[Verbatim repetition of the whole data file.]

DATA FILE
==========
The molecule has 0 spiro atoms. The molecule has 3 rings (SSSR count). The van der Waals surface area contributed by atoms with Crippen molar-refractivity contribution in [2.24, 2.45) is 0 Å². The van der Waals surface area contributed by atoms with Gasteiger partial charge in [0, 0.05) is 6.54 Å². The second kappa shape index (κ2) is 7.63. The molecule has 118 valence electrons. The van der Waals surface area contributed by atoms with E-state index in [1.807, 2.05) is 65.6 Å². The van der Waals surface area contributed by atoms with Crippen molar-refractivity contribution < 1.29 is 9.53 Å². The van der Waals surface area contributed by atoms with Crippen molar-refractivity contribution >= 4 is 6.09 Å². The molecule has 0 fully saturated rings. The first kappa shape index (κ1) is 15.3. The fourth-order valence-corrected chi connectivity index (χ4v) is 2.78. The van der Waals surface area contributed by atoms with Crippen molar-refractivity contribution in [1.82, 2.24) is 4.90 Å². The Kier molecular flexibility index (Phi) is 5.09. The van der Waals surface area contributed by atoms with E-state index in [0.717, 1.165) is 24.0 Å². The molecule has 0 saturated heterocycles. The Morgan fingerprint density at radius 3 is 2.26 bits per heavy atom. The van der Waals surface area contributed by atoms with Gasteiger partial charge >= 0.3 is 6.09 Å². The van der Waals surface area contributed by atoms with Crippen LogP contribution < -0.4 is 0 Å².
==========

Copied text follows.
The molecule has 0 spiro atoms. The molecule has 3 rings (SSSR count). The van der Waals surface area contributed by atoms with Crippen molar-refractivity contribution in [2.24, 2.45) is 0 Å². The van der Waals surface area contributed by atoms with Gasteiger partial charge in [0, 0.05) is 6.54 Å². The second kappa shape index (κ2) is 7.63. The molecule has 118 valence electrons. The van der Waals surface area contributed by atoms with E-state index in [1.807, 2.05) is 65.6 Å². The van der Waals surface area contributed by atoms with Crippen molar-refractivity contribution < 1.29 is 9.53 Å². The van der Waals surface area contributed by atoms with Crippen molar-refractivity contribution >= 4 is 6.09 Å². The molecule has 0 fully saturated rings. The first kappa shape index (κ1) is 15.3. The fourth-order valence-corrected chi connectivity index (χ4v) is 2.78. The van der Waals surface area contributed by atoms with Crippen molar-refractivity contribution in [1.82, 2.24) is 4.90 Å². The Kier molecular flexibility index (Phi) is 5.09. The van der Waals surface area contributed by atoms with E-state index in [0.717, 1.165) is 24.0 Å². The molecule has 0 saturated heterocycles. The Morgan fingerprint density at radius 3 is 2.26 bits per heavy atom. The van der Waals surface area contributed by atoms with Gasteiger partial charge >= 0.3 is 6.09 Å². The van der Waals surface area contributed by atoms with Crippen LogP contribution < -0.4 is 0 Å².